November is peak deer-auto collision month


November is the month when auto-deer collisions are most likely to occur in New England. The average claim for deer-vehicle collisions is about $3,000 — much more if you factor in the cost of human injuries. Here’s a pop quiz: which New England state has the highest odds for hitting a moose and which has the lowest? The answers might be a little different than think: See this chart for likelihood of collision with a deer by state (PDF) or see the end of this article for just New England states..

Deer-car collisions can also be fatal for more than the deer. According to Massachusetts authorities, about 1 in 2,500 deer collisions results in human fatality

Moose are a whole different ballgame: 1 in 75 moose/vehicle collisions result in a fatality. And no wonder – A full grown moose can stand 6 feet tall at should height, considerably taller when you factor in the head and antlers. Antlers can be massive, with a span of 4 to 6 feet. At up to 1400 pounds in weight, you simply don’t want to hit one.

Check out this 12-step illustrated guide from wikiHow on how to avoid a moose deer collision. The New Hampshire Fish & Game folks also offer some good advice: Avoid Deer/Vehicle Collisions and Brake for moose, it could save your life.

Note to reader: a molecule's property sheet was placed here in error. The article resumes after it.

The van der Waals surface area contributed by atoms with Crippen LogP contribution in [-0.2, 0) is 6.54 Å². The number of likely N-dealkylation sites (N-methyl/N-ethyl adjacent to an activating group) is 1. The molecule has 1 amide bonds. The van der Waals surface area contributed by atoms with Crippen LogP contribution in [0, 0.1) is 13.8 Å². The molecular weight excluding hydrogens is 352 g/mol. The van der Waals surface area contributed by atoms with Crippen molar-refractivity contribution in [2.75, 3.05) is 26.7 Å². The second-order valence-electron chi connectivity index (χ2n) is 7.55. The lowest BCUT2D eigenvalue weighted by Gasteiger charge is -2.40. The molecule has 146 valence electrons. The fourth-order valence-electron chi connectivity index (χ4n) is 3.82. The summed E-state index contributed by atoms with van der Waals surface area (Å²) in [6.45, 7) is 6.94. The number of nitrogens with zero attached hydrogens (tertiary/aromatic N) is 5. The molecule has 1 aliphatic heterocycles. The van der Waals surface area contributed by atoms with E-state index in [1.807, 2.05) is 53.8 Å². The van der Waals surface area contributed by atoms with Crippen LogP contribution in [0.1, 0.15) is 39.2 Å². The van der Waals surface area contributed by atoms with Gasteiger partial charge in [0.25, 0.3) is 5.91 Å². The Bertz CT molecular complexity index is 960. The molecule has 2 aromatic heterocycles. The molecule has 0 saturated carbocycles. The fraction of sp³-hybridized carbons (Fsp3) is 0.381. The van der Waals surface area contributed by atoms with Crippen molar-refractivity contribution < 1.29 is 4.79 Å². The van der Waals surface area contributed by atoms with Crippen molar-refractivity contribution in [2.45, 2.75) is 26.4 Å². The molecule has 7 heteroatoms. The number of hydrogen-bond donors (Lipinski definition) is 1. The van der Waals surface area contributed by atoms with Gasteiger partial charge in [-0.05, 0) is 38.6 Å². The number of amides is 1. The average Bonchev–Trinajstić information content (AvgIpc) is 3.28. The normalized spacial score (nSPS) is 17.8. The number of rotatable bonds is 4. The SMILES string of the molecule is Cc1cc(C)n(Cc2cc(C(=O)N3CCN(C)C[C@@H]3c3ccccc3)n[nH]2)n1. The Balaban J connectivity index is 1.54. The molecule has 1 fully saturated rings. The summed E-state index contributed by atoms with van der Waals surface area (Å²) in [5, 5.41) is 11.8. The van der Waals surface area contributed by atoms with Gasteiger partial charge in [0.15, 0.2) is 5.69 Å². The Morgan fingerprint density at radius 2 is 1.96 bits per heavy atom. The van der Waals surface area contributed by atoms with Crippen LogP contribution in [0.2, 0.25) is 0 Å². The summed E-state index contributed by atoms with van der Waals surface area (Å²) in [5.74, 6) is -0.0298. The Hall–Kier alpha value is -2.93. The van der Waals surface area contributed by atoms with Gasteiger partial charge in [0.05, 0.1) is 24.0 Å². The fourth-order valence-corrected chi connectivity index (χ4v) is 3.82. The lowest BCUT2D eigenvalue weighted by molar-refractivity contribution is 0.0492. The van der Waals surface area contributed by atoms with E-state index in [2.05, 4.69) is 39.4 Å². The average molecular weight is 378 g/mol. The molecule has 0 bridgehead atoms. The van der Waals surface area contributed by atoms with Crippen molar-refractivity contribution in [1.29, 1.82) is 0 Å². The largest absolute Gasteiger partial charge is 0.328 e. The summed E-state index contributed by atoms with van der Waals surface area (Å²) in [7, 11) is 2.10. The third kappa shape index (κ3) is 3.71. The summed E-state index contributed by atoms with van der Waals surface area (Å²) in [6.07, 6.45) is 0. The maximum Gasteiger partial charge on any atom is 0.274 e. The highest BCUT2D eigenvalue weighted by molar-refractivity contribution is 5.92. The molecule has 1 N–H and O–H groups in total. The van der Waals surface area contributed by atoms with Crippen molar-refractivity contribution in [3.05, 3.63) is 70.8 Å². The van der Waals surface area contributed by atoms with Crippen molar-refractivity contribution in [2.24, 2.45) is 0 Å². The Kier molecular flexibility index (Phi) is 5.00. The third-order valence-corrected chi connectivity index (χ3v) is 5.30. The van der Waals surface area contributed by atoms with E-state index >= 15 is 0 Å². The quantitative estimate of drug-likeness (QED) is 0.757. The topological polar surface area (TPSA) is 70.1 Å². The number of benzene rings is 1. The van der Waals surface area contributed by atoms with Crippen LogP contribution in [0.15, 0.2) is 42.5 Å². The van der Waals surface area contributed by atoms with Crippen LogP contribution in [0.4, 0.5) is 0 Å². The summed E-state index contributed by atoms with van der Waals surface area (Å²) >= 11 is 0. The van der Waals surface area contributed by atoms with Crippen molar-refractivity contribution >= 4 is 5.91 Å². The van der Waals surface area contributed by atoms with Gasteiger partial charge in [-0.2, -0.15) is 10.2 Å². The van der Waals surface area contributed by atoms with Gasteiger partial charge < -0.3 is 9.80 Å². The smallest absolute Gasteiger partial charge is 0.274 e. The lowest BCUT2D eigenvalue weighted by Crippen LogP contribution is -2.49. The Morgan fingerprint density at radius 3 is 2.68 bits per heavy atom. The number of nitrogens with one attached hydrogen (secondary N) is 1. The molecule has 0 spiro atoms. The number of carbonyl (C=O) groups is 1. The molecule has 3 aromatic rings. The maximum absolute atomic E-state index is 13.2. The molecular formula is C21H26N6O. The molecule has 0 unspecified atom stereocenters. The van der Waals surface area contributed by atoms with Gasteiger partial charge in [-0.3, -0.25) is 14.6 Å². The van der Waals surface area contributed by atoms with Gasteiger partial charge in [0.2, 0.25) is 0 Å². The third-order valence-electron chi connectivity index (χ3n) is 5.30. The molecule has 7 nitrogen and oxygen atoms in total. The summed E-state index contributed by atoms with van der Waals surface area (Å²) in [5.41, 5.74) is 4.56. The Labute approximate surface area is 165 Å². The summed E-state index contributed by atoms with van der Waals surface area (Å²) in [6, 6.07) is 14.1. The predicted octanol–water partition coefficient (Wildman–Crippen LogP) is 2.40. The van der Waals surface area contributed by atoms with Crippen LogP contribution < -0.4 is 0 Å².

Dangerous moose myth

There’s a persistent dangerous myth that often surfaces about moose-car collisions: some think that if a collision looks inevitable, you should accelerate so the impact will potentially hurtle the animal over the vehicle. Bad idea – MythBusters put this to the test on am Alaska episode using a moose dummy.

“The MythBusters steered a car motoring at 45 miles per hour into Lucy three times: once slowing down, once speeding up and once while maintaining the same speed. The wreckage revealed that slowing down is by far the safest option when running into a moose. Faster speeds deliver a greater force of impact, which the moose absorbs and delivers with a more powerful, damaging smackdown on top of the auto.”

The biggest thing about deer, moose and other wildlife is the surprising speed at which they can appear so moderating your speed is essential, particularly in animal zones during daylight and dusk. And even when they appear stationary, moose have been known to charge cars – especially if they have babies to protect, as in this clip of a protective Mama moose.

New England States – deer collision odds

  • Vermont 1 in 180
  • Maine 1 in 207
  • New Hampshire 1 in 279
  • Connecticut 1 in 299
  • Rhode Island 1 in 373
  • Massachusetts 1 in 524